That said, there are significant chronological and thematic arcs presented. Jansen describes a number of related but differing understandings or imaginations among Tokugawa period scholars of a conceptual China, ranging from those who viewed China not as a real place existing coevally in time, but as a land of Sages, tranquility, and the ultimate manifestations of high culture and civilization, to the subtly but importantly different position of those for whom China served as a sort of straw man, an Other against which Japan could be described in contrast. While many Confucian scholars idealized China, many kokugaku scholars, some of them still looking to Confucianism or other aspects of Chinese civilization as an ideal, presented varying notions of why or how Japan superseded China as the civilizational center. Meanwhile, much of the popular discourse conflated China with the foreign more generally, making little distinction between various Others (e.g. Koreans, Ryukyuans, or Dutch). This topic is of particular relevance to my own project, as I attempt to gain some understanding of how Ryukyu was perceived, understood, or imagined at this time; while Keiko Suzuki has argued similarly in her article “The Making of Tôjin” of an undifferentiating perception of the foreign, the true story seems considerably more complex, given that there were numerous widely available popular publications describing or depicting Ryukyuan subjects as specifically Ryukyuan. In any case, I am eager to delve into this subject further, and while Jansen’s discussion of it is most welcome, and valuable in its way, it is also far too brief and cursory for my purposes. The same is true of his discussion of perceptions of Japan (or Korea or Ryukyu) as representing the place where the great high culture and civilization of (Ming) China survives, since it has been corrupted or destroyed in China’s fall to barbarian (Manchu) invaders. This, in particular, is a topic which I think to be of great interest, and potentially of great relevance to my project, and yet Jansen’s brief discussion of it remains, perhaps, the most extensive such discussion I have come across; he does not, in his citations, point the way to any more extensive treatments of the subject.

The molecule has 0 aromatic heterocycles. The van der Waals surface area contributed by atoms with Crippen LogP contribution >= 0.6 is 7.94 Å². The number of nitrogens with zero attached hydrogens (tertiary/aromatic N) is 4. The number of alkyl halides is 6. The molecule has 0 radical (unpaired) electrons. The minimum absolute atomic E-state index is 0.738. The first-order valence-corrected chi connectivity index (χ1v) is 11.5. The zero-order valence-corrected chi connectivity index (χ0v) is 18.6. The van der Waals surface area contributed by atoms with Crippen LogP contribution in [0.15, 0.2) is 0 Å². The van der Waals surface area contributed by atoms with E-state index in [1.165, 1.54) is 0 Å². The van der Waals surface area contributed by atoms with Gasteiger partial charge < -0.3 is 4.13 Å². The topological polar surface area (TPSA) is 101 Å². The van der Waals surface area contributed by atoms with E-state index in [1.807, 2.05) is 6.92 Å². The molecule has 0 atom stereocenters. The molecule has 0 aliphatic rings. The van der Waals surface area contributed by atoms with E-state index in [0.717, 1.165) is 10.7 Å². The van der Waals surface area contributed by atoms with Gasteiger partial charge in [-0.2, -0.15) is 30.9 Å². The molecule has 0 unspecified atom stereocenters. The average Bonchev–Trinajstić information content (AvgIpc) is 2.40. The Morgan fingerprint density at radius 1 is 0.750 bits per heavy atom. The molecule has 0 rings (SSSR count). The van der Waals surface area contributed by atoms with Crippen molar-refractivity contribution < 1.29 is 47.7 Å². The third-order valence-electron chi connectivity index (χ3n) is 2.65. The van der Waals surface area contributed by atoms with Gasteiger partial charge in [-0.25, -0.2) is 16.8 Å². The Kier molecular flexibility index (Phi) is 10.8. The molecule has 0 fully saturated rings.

China in the Tokugawa World represents a great start, a great survey of the subject. The overall thematic and chronological arcs, of differing ways in which China was perceived, and how this changed over time, help provide a fundamental sense of the thing, informing and deepening one’s understanding of the character of the Tokugawa period as a whole. Jansen’s detailed description of the workings of trade and other activity at Nagasaki is also sufficiently lengthy and detailed to constitute a source one can turn to for citeable details. On other topics, however, Jansen’s volume serves as only a starting point, requiring one to look elsewhere for a more thorough or extensive description of kangaku or kokugaku, popular depictions of China, the influence of Ōbaku Zen, or any one of a number of other topics.

The Chinatown (tôjin yashiki) of early modern Nagasaki, as seen in a handscroll painting (detail) on display at the British Museum. Photo my own.

Following up on my post about Mark Ravina’s Land and Lordship, I think it only makes sense to pair that up with a discussion of Luke Roberts’ book Mercantilism in a Japanese Domain. The two books came out right around the same time, and are quite complementary, both significant, influential, books in promoting the argument for seeing the daimyo domains of Tokugawa Japan as semi- or quasi-independent “states” – a critique of earlier scholarly views of Tokugawa Japan as highly centralized and strictly, even oppressively, ruled. The view promoted by Ravina and Roberts has now become the standard view among historians.

Mercantilism in a Japanese Domain focuses on the emergence of the idea of kokueki (国益, “prosperity of the country”) in Tosa domain in the early 18th century. This is a notion which bears some strong similarities to mercantilist thought, envisioning the prosperity of the country as separate from the prosperity of the lord or of his household, and advocating a variety of economic thought in place of a Confucian focus on morality, virtue, and diligent labor.